Physical Therapists’ Love-Hate Relationship with Video Games

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When the original Nintendo Wii was released just over eight years ago, it revolutionized gaming as the first motion-control gaming console on the market. A few years later, Microsoft released its own motion-control gaming device for Xbox 360, Kinect. Both the Wii and Kinect detect player movement and incorporate it into the game, albeit in different ways. Successful with more casual users, rather than serious gamers, the Wii attracted not just all ages, but a following of physical therapists, as well.

Many rehab practitioners added the Wii into their practices, leading to the coining of the term “Wii-Hab.” Wii consoles (and, more recently, the Kinect) have been used to improve mobility and hand-eye coordination in elderly patients, to treat wounded veterans with traumatic brain or spinal cord injury and amputees, and to improve visual-perceptual processing, postural control and functional mobility in children with cerebral palsy. Studies have shown that motion control gaming, used in conjunction with traditional physical therapy techniques, is beneficial to patients, due in part to the movements themselves, and in part to the fact that it simply makes physical therapy more fun.

Another benefit of games using the Wii or Kinect is that they are reasonably priced and make it easier for the patient to continue treatment at home. It can be especially helpful in the case of children, because it can become a fun family bonding activity, rather than a chore. Check out our Kid’s Creek friend Andi’s blog post where she details how the Wii benefited her own daughter with spastic diplegia cerebral palsy.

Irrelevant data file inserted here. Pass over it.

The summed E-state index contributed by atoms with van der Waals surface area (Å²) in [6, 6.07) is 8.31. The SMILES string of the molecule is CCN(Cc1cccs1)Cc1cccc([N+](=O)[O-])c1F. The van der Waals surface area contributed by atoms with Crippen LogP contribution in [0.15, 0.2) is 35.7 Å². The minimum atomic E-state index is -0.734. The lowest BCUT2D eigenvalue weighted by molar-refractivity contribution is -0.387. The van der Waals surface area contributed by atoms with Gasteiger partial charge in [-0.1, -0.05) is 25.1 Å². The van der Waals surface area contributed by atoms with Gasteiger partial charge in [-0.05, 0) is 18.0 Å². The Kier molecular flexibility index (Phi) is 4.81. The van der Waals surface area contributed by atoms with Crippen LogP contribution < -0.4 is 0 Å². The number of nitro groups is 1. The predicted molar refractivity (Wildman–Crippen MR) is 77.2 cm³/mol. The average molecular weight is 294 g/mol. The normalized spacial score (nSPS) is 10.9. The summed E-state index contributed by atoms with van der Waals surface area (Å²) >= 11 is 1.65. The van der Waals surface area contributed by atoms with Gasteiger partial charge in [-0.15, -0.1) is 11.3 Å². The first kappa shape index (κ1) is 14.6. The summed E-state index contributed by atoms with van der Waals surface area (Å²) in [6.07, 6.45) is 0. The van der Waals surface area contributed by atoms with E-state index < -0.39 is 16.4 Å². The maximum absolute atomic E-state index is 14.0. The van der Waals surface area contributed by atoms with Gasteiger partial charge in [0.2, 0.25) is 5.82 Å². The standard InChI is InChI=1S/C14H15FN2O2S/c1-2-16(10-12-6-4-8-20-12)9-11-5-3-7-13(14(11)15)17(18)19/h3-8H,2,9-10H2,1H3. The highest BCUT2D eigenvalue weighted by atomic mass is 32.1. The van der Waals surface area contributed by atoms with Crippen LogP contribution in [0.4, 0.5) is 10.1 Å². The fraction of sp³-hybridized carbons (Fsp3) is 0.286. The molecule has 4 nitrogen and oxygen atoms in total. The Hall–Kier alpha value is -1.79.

Of course, not all video games – even many of those created for the Wii – encourage mobility and posture control, so parents who choose to have gaming consoles in the home need to be aware of the potential pitfalls of video games. I’m sure we can all agree that the last thing any parent wants is to obtain a tool to help one child who needs it for physical therapy and wind up with a different child in physical therapy to fix a problem the game caused!

According to the American Physical Therapy Association (APTA), continuous use of video games, excessive cell phone text messaging, and prolonged tapping with a stylus can lead to long-term consequences such as tendonitis, bursitis, and carpal tunnel syndrome. Another risk is what’s been dubbed “Gamer’s Thumb”, a repetitive stress injury that causes swelling at the base of the thumb. Symptoms can range from fatigue and loss of strength to minor aches and pains, burning, and tingling. To protect against injuries, APTA recommends the following:

  • Keep wrists straight; do not let them bend downward when holding a game controller.
  • Practice good posture while playing. Sit in a chair that provides solid back support with feet comfortably on the floor.
  • Take frequent breaks. Remember to rest every 20 minutes or so to give neck, head, shoulder, and hand muscles a break.
  • Look for warning signs such as headaches, fatigue, muscle pain or cramping – if you notice any of these, suggest a break or alternate activity.

As with most toys and games, video games can benefit kids if they’re used appropriately, and motion-control games can be especially beneficial for kids who are limited in their ability to get outside and do things like run and bike. As a physical therapist, though, I’m always aware of the dangers of the wrong kind of (or too much) video game play, and I hope this information helps you and your family with your gaming choices going forward.

Toula McCarty, Physical Therapist

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